I was chatting with Harper Reed last night about my recently deployed migration of this blog from WordPress to Jekyll. Harper also made a similar migration late last year (though his setup is hosted on Google App Engine whereas mine is on a MediaTemple (ve) box). The general subject of CDNs — in particular Amazon CloudFront — came up as I mentioned I began hosting all my post images on CloudFront and how I had seen an occasional issue where the resources just don't load.
Harper then introduced me to the concept of origin pull.
Origin Pull is the method of transferring data to the CDN automatically from a webserver as opposed to manually uploading the content. [...] For example, CNAME “httplinux.storagelayer.com” is associated with the origin “http://linuxorigin.storagelayer.com/cdn_content”. When a request is made for “http://httplinux.storagelayer.com/images/example.jpg”, the CDN will check its own cache for the file. If the file does not exist or the cache has expired on the file, it will request it directly from “http://linuxorigin.storagelayer.com/cdn_content/images/example.jpg” and will then cache the file based on your webservers cache control configuration.
Until only recently, you could not have custom origins with CloudFront. You would typically upload your data to an S3 bucket, then turn that particular bucket into a CloudFront distribution and attach a CNAME if you wish. That S3 bucket was the origin server for CloudFront, and that was the only way to do it.
Now you can set any server to be your origin server for a CloudFront distribution. For example, Cyberduck was updated to include Custom Origin Server support.
So what does this all mean for me? Well, I'm just uploading images, so not much. I like having my media on a separate host, but if I wanted to save the few bucks per month in S3 costs, storing it on the same server and using it as the origin server for CF would work well. It makes more sense for those with dynamic content or use cases where it is best to only send media/files (that may require prohibitive resources to generate) out to the CDN when first requested. For example, you could have a script that dynamically resizes images based on the request from the CDN, then host that image on the CDN. You would just have to fiddle with cache headers so as to not require multiple resource hits to trigger redundant generation of the resource.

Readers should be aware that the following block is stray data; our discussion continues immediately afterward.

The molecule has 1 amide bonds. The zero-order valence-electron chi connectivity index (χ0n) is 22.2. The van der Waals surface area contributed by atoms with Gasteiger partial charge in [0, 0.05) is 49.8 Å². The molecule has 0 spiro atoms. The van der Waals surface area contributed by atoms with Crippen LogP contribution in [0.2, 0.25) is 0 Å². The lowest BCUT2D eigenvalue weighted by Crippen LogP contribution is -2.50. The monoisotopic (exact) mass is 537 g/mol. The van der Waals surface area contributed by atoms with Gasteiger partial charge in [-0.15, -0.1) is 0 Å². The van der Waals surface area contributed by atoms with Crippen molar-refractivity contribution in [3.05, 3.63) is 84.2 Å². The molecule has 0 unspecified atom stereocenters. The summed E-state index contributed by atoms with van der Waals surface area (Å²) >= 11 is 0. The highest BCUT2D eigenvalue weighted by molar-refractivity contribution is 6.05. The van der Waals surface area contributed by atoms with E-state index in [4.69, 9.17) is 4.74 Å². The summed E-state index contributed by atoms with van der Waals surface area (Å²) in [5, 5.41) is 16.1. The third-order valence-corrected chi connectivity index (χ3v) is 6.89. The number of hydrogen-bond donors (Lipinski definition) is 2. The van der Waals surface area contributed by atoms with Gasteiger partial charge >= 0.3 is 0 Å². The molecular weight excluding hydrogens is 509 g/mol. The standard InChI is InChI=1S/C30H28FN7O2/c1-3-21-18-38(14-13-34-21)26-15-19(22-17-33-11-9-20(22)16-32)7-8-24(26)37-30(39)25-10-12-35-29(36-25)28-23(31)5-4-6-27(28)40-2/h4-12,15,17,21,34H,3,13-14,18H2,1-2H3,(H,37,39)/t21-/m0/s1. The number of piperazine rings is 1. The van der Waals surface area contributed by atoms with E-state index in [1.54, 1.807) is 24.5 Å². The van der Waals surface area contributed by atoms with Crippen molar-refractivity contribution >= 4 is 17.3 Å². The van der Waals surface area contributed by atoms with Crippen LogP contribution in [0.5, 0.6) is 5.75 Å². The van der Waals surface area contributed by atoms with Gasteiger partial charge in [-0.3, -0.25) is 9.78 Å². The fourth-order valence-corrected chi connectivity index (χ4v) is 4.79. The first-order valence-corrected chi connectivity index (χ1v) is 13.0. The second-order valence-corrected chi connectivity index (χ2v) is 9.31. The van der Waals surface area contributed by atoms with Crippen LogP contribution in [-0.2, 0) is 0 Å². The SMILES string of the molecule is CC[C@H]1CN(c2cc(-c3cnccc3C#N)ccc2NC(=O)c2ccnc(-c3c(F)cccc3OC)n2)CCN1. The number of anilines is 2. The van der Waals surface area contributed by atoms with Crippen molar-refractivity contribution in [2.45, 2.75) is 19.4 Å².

Technically, I could host my entire blog on CloudFront since it's all a bunch of static files and Amazon supports a default CF root object. However, I would take a huge SEO hit because I have a bunch of custom Apache .htaccess magic keeping my URLs sane and redirecting old permalink structures. That and CF only works with CNAMES so I can't keep my preferred no-www URL structure without using a different DNS provider to do that redirect. Unfortunately, Amazon's own Route 53 DNS service cannot do this (yet) but an Amazon engineer mentioned something about "magic A record" and zone apex support (the latter only for Elastic Load Balancer users, boo) coming in the future.
The bad part about hypothetically hosting my entire blog on a CDN like CloudFront in the not-too-distant-future? Really ugly and SEO unfriendly 404 pages: "AccessDeniedAccess Denied76909F0642....".
Yeah, these kind of random whimsical "wouldn't it be neat if.." scenarios play out in my head all day long.
Do you use a CDN for any of your sites, web apps or projects?